In Europe, this can at least be partially attributed to the event’s move from the free-to-view, license fee funded BBC, to the premium subscription service, Sky Sports. This is evidenced by the fact that BBc’s highlight show of the same event drew higher viewing figures than Sky’s actual live coverage.
Still, if a reduction in viewing figures is likely to be the norm from now on, then there’s undoubtedly a case to be made for Golf Sixes.
The game works by using a shot clock that gave each player forty seconds to take their shots. The time was then cut to 30 seconds for the second day knockout rounds.
The idea, according to Iain Carter, is that by doing so, fans and players alike can skip right to the engrossing shots “down the stretch,” eliminating all the long, drawn out early shots and getting right down into the exhilarating parts of the game.
With only one Golf Sixes competition in the record books, it is too early to tell whether this fast-paced form of the game is exactly what golf needs to revitalise itself, if indeed it needs to revitalise itself at all.
Yesterday I had my regular Wednesday league, 9-holes. I played fairly solid up until I got in a bunker on the 6th and ended up turning that into a double-bogey 5. Score wrecker. The sand at Bonneville is very strange. It’s very light but also very large grains.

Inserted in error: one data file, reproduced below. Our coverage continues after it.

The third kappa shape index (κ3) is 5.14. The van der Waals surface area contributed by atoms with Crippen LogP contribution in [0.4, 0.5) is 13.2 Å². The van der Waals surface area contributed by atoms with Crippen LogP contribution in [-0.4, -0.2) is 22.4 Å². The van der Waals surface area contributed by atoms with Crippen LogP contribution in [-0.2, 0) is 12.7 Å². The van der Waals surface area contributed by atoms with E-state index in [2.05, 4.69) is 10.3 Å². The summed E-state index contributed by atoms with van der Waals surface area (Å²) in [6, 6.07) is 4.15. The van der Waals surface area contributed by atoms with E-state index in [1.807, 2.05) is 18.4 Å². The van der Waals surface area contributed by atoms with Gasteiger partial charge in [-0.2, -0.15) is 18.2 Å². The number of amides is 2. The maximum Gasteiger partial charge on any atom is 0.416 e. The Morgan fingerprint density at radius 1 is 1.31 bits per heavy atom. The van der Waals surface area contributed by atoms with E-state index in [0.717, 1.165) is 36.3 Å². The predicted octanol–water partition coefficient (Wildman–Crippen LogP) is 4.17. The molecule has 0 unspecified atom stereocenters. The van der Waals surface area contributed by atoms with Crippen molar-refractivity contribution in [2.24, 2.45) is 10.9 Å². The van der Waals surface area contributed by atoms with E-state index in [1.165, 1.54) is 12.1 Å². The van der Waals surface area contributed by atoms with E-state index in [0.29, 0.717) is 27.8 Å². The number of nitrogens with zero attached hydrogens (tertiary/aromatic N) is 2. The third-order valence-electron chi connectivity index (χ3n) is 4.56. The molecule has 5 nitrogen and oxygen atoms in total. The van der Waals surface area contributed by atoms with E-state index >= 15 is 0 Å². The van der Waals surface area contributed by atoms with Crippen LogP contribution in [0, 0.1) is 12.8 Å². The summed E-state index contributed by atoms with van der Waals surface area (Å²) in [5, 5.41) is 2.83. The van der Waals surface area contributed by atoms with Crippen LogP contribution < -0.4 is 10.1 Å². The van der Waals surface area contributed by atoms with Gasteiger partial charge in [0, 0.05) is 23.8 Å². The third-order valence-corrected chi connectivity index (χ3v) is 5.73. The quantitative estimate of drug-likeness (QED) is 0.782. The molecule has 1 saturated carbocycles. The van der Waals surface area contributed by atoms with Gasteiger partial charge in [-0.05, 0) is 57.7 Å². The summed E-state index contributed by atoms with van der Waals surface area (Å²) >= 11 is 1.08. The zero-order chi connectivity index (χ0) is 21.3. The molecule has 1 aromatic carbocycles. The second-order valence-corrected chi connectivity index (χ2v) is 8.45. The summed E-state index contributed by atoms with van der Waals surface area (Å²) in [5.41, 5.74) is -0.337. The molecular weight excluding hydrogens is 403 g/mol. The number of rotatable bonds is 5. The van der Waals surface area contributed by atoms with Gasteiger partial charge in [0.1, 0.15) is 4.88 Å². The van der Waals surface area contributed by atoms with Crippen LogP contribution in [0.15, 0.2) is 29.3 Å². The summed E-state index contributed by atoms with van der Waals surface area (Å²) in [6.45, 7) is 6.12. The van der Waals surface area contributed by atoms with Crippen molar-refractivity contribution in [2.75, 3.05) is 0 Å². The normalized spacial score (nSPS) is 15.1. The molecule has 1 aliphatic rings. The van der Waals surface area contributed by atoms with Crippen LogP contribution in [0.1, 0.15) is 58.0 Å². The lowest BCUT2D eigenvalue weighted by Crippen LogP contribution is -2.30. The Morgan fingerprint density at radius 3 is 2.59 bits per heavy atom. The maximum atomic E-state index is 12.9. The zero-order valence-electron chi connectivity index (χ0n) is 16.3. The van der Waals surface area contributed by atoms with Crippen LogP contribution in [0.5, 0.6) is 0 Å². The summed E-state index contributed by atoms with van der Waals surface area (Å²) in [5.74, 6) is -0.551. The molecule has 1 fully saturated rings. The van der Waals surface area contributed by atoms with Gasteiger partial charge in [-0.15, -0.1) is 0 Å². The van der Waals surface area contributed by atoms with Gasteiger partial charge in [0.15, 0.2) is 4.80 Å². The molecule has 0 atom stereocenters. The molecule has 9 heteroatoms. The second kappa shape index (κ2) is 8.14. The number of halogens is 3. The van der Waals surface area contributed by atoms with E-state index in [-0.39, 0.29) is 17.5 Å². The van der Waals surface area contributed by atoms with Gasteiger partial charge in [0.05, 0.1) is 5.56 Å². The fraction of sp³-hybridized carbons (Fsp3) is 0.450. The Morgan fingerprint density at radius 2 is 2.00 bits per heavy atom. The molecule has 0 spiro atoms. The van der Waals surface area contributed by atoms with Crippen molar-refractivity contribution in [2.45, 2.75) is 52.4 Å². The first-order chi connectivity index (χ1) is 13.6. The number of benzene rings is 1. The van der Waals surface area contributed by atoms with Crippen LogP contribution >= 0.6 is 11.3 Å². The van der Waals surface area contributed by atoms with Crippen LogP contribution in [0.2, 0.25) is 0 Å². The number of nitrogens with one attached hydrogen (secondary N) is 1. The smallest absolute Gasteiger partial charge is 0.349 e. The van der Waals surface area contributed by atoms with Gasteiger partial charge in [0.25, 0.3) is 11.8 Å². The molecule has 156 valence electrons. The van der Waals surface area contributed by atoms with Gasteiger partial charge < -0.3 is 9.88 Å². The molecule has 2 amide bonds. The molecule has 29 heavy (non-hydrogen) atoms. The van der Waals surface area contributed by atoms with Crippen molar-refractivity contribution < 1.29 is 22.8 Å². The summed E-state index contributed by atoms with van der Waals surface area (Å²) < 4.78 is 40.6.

The front nine of 2:50 (lame yes) ended at 7:20pm. I headed to the back nine with my push cart knowing sunset is 8:30. I thought I’d play a few holes until sunset and bail. On the 13th tee the thought of finishing the whole 18 started to make sense, so I decided to jog some holes. Admittedly, I’m not in the best of shape. I could stand to dump a few extra LB’s and the most exercise I’ve gotten in the last 10 months is clicking a mouse button. I jogged three holes.
Par-3 15th at Bonneville – 230 yards
I actually played very solid golf on the back at a hurried pace, all by myself. My first bogey on the back was the 460 yard par-4 18th. But before I got there I did some practice bunker shots on the par-3 17th which has a bunker I’ve yet to get out of his year. Same weird large-grained poofy sand. I tried numerous clubs and techniques from blasting an open 56 or 60 to squaring up a 52 and chopping down. Either I would blade the shots because the club bounces so easily, or I’d poof completely under the ball and advance it two feet into the bunker face, where it would bury. After about 20 different attempts I tried a completely unorthodox theory.